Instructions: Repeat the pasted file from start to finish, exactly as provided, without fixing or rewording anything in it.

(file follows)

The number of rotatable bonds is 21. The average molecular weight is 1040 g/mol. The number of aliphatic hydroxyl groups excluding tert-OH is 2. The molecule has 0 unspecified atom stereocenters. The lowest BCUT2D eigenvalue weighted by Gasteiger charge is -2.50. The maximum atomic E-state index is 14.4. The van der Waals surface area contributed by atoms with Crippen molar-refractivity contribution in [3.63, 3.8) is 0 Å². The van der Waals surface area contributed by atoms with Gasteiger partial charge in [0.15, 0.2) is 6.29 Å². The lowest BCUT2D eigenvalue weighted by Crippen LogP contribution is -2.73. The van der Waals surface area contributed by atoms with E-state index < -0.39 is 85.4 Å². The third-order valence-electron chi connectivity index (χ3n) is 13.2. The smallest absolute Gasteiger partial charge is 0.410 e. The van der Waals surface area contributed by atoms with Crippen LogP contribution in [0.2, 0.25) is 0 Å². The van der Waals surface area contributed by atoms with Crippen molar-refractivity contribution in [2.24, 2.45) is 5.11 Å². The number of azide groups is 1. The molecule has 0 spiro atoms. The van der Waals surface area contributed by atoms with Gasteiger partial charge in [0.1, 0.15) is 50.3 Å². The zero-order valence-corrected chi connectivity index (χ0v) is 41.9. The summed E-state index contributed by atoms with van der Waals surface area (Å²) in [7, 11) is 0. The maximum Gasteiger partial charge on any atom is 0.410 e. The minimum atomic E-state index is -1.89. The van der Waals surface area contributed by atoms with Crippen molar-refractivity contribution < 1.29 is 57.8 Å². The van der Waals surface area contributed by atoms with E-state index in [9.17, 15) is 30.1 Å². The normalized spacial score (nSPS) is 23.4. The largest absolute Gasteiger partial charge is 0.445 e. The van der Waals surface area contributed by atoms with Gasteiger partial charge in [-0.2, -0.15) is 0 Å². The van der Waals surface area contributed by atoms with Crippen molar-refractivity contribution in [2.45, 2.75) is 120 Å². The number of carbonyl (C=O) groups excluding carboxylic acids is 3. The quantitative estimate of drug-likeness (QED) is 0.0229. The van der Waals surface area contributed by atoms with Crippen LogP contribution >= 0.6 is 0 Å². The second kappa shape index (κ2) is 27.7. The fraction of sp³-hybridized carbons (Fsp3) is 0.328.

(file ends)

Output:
The number of rotatable bonds is 21. The average molecular weight is 1040 g/mol. The number of aliphatic hydroxyl groups excluding tert-OH is 2. The molecule has 0 unspecified atom stereocenters. The lowest BCUT2D eigenvalue weighted by Gasteiger charge is -2.50. The maximum atomic E-state index is 14.4. The van der Waals surface area contributed by atoms with Crippen molar-refractivity contribution in [3.63, 3.8) is 0 Å². The van der Waals surface area contributed by atoms with Gasteiger partial charge in [0.15, 0.2) is 6.29 Å². The lowest BCUT2D eigenvalue weighted by Crippen LogP contribution is -2.73. The van der Waals surface area contributed by atoms with E-state index < -0.39 is 85.4 Å². The third-order valence-electron chi connectivity index (χ3n) is 13.2. The smallest absolute Gasteiger partial charge is 0.410 e. The van der Waals surface area contributed by atoms with Crippen LogP contribution in [0.2, 0.25) is 0 Å². The van der Waals surface area contributed by atoms with Crippen molar-refractivity contribution in [2.24, 2.45) is 5.11 Å². The number of azide groups is 1. The molecule has 0 spiro atoms. The van der Waals surface area contributed by atoms with Gasteiger partial charge in [0.1, 0.15) is 50.3 Å². The zero-order valence-corrected chi connectivity index (χ0v) is 41.9. The summed E-state index contributed by atoms with van der Waals surface area (Å²) in [7, 11) is 0. The maximum Gasteiger partial charge on any atom is 0.410 e. The minimum atomic E-state index is -1.89. The van der Waals surface area contributed by atoms with Crippen molar-refractivity contribution < 1.29 is 57.8 Å². The van der Waals surface area contributed by atoms with E-state index in [9.17, 15) is 30.1 Å². The normalized spacial score (nSPS) is 23.4. The largest absolute Gasteiger partial charge is 0.445 e. The van der Waals surface area contributed by atoms with Gasteiger partial charge in [-0.2, -0.15) is 0 Å². The van der Waals surface area contributed by atoms with Crippen molar-refractivity contribution in [2.45, 2.75) is 120 Å². The number of carbonyl (C=O) groups excluding carboxylic acids is 3. The quantitative estimate of drug-likeness (QED) is 0.0229. The van der Waals surface area contributed by atoms with Crippen LogP contribution >= 0.6 is 0 Å². The second kappa shape index (κ2) is 27.7. The fraction of sp³-hybridized carbons (Fsp3) is 0.328.